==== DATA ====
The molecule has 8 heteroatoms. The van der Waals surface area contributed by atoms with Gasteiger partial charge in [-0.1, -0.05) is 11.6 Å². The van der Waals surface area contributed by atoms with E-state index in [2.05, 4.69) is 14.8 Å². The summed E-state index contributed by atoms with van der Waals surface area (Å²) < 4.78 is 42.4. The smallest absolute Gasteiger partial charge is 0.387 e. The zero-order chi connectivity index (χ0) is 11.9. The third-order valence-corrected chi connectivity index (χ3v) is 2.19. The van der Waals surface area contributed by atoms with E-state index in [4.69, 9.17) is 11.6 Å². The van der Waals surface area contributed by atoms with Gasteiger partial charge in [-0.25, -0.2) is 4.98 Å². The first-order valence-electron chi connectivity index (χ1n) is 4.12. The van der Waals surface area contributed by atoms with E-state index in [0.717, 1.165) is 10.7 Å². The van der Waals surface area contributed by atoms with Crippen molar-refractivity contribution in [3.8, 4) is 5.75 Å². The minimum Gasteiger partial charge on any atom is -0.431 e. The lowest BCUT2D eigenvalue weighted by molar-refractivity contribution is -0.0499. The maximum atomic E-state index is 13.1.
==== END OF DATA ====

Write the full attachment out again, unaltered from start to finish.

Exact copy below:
The molecule has 8 heteroatoms. The van der Waals surface area contributed by atoms with Gasteiger partial charge in [-0.1, -0.05) is 11.6 Å². The van der Waals surface area contributed by atoms with E-state index in [2.05, 4.69) is 14.8 Å². The summed E-state index contributed by atoms with van der Waals surface area (Å²) < 4.78 is 42.4. The smallest absolute Gasteiger partial charge is 0.387 e. The zero-order chi connectivity index (χ0) is 11.9. The third-order valence-corrected chi connectivity index (χ3v) is 2.19. The van der Waals surface area contributed by atoms with E-state index in [4.69, 9.17) is 11.6 Å². The van der Waals surface area contributed by atoms with Gasteiger partial charge in [-0.25, -0.2) is 4.98 Å². The first-order valence-electron chi connectivity index (χ1n) is 4.12. The van der Waals surface area contributed by atoms with E-state index in [0.717, 1.165) is 10.7 Å². The van der Waals surface area contributed by atoms with Crippen molar-refractivity contribution in [3.8, 4) is 5.75 Å². The minimum Gasteiger partial charge on any atom is -0.431 e. The lowest BCUT2D eigenvalue weighted by molar-refractivity contribution is -0.0499. The maximum atomic E-state index is 13.1.